This year, National Journal‘s Women in Washington list focuses on women who exercise powerful influence in five policy areas: energy, health care, technology, defense, and education.
Carmel Martin (Richard A. Bloom)Carmel Martin, Executive Vice President for Policy, Center for American Progress
Martin was Education Secretary Arne Duncan’s right-hand aide until March, when she left her post as assistant secretary to run the education-research unit at the liberal Center for American Progress. At the department, she oversaw Duncan’s major endeavors, including Race to the Top grant applications. At CAP, Martin is a go-to expert on all things K-12. She previously worked for education guru Edward Kennedy in the Senate.
Karen Lewis, President, Chicago Teachers Union
Anyone who can go toe to toe with Chicago Mayor Rahm Emanuel must have some stamina. As president of the Chicago Teachers Union, Lewis has been on the front lines of the city’s battles over longer school days, teacher evaluations, and salaries. She led the 2012 teachers union strike, when her members sought a 30 percent pay increase.
Melinda Gates (Richard A. Bloom)Melinda Gates, Cochair, Bill and Melinda Gates Foundation
Gates is the non-Microsoft face of a philanthropic organization that has revolutionized how education is viewed in the United States. The Gates Foundation bankrolls dozens of groups dedicated to reforming public schools, and is a big supporter and funder of the controversial Common Core State Standards. She is also a prominent force for reducing global poverty.
Nina Rees, President and CEO, National Alliance for Public Charter Schools
Rees is an outspoken advocate of school choice and has frequently functioned as a conservative spokeswoman on education. She implemented much of President Bush’s No Child Left Behind Act, and served as an education adviser to Mitt Romney during the 2012 campaign.
Deborah Delisle, Assistant Secretary for Elementary and Secondary Education
At the Education Department, Delisle — Arne Duncan’s top aide on all matters pertaining to pre-K and K-12 — is in charge of approving states’ requests for No Child Left Behind waivers. Before joining the department, she was a senior fellow at the International Center for Leadership in Education, which partners with schools and districts to create best practices for classrooms.
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Along party lines, the Federal Communications Commission on Thursday voted to tighten privacy standards for Internet service providers. "The regulations will require providers to receive explicit customer consent before using an individual’s web browsing or app usage history for marketing purposes. The broadband industry fought to keep that obligation out of the rules."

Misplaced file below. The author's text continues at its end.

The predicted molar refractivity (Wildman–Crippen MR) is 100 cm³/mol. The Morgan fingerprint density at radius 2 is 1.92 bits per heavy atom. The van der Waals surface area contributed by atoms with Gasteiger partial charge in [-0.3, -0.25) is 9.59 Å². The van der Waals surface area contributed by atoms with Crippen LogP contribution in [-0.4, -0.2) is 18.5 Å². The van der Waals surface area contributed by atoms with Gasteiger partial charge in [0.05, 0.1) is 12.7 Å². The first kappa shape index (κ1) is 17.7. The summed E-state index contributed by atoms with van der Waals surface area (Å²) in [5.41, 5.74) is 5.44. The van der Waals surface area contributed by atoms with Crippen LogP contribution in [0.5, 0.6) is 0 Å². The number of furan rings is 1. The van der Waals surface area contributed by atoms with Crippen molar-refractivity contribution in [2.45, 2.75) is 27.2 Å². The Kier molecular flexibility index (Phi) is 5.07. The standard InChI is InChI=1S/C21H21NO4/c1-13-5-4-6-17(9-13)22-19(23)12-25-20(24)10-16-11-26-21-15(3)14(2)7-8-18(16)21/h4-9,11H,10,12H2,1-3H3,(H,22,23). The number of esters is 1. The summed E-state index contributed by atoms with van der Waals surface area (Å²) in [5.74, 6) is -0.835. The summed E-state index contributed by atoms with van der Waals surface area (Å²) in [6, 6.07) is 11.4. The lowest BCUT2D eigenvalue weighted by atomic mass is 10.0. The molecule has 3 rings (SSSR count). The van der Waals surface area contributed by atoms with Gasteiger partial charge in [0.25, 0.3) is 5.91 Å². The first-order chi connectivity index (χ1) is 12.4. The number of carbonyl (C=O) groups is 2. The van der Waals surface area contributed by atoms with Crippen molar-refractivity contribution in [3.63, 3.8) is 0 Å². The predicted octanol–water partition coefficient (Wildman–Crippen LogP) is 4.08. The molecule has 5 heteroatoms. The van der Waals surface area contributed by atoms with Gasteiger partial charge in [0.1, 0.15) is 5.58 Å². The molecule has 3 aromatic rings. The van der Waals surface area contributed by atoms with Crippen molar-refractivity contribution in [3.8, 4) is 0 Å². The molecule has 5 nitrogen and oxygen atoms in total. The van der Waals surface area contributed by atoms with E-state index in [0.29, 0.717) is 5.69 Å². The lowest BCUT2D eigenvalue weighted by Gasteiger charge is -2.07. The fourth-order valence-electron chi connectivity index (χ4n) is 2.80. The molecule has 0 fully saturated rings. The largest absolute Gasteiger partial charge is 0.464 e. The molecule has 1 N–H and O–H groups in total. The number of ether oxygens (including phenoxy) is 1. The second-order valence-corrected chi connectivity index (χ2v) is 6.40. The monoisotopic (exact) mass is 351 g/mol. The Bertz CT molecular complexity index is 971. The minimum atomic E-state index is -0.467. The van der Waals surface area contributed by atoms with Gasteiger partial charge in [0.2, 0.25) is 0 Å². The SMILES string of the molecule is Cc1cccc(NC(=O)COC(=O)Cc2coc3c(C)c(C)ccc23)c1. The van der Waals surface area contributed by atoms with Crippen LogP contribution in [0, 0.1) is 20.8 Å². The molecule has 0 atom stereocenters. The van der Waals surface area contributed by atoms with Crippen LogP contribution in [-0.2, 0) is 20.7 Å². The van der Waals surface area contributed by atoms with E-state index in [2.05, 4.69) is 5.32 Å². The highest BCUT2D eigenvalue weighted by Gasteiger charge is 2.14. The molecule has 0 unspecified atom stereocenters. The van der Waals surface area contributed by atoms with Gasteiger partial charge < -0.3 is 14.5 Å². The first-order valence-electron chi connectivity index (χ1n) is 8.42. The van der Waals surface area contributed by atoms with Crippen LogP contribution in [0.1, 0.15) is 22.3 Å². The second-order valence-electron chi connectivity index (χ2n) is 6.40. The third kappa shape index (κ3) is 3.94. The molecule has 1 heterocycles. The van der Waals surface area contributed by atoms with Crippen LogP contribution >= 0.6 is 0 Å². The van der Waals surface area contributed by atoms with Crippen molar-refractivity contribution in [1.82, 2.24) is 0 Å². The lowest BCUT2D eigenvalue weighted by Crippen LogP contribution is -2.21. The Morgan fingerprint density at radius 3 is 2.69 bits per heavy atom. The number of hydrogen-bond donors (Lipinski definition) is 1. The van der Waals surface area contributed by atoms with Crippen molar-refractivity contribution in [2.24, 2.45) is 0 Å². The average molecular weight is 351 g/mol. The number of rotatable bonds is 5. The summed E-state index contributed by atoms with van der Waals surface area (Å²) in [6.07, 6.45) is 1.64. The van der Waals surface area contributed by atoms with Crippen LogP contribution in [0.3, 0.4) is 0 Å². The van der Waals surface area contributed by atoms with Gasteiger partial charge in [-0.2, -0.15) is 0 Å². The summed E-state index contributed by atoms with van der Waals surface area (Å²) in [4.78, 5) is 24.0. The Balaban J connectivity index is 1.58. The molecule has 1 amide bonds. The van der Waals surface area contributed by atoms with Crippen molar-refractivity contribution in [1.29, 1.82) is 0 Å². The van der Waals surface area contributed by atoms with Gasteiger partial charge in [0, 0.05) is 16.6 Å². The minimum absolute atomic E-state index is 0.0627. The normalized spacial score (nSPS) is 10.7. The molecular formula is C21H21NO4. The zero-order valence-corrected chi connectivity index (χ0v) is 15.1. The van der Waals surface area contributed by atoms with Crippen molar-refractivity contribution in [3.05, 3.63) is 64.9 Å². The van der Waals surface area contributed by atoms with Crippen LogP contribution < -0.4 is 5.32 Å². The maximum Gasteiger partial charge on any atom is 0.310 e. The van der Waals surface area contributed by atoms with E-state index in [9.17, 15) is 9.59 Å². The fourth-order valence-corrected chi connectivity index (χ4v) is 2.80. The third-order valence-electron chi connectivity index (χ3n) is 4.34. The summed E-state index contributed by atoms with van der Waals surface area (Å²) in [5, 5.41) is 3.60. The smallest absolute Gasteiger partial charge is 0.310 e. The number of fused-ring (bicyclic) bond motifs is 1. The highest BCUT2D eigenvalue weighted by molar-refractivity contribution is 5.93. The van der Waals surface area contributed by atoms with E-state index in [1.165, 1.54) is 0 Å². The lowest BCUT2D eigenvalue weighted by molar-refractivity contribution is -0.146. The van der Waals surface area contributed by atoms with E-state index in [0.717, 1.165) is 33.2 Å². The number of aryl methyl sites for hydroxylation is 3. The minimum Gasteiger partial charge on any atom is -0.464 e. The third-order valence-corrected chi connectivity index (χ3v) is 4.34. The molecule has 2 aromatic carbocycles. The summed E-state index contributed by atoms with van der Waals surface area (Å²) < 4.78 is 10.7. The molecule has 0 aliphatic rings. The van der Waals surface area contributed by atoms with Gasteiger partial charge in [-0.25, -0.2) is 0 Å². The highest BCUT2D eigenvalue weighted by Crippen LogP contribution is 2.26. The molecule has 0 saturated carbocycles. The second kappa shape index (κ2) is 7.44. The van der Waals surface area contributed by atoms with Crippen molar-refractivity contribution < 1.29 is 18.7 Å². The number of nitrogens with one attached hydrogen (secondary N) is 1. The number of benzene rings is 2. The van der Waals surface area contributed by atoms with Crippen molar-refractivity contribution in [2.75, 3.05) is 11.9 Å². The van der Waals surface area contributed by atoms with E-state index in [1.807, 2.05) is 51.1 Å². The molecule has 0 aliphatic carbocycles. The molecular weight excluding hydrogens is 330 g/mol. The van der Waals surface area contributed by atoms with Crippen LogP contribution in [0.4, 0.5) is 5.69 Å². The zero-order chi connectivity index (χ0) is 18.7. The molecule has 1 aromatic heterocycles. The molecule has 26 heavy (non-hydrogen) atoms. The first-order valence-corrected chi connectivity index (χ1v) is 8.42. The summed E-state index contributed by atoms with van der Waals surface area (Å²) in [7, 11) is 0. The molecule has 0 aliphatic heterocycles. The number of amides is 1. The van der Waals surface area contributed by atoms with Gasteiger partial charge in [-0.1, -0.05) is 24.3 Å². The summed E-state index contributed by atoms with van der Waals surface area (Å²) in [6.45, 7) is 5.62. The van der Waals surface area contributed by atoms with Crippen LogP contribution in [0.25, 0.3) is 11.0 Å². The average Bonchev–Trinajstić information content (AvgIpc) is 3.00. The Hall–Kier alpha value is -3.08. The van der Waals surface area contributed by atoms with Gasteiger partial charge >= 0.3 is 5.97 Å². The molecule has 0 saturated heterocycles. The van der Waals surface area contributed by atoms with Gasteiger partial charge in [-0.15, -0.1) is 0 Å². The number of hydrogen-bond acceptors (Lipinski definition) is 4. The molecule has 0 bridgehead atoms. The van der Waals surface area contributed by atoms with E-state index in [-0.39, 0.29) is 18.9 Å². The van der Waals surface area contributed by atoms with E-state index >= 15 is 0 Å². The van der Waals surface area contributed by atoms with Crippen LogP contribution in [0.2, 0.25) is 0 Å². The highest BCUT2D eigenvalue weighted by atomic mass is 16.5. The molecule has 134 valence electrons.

President Obama commuted the sentences of another 98 drug offenders on Thursday. Most of the convicts were charged with conspiracy to distribute drugs or possession with intent to distribute. Many of the sentences were commuted to expire next year, but some will run longer. Others are required to enroll in residential drug treatment as a condition of their release.
The Department of Justice announced today it's charged "61 individuals and entities for their alleged involvement in a transnational criminal organization that has victimized tens of thousands of persons in the United States through fraudulent schemes that have resulted in hundreds of millions of dollars in losses. In connection with the scheme, 20 individuals were arrested today in the United States and 32 individuals and five call centers in India were charged for their alleged involvement. An additional U.S.-based defendant is currently in the custody of immigration authorities."
Evan McMullin, the independent conservative candidate who may win his home state of Utah, is quietly planning to turn his candidacy into a broader movement for principled conservatism. He tells BuzzFeed he's "skeptical" that the Republican party can reform itself "within a generation" and that the party's internal "disease" can't be cured via "the existing infrastructure.” The ex-CIA employee and Capitol Hill staffer says, “I have seen and worked with a lot of very courageous people in my time [but] I have seen a remarkable display of cowardice over the last couple of months in our leaders.” McMullin's team has assembled organizations in the 11 states where he's on the ballot, and adviser Rick Wilson says "there’s actually a very vibrant market for our message in the urban northeast and in parts of the south."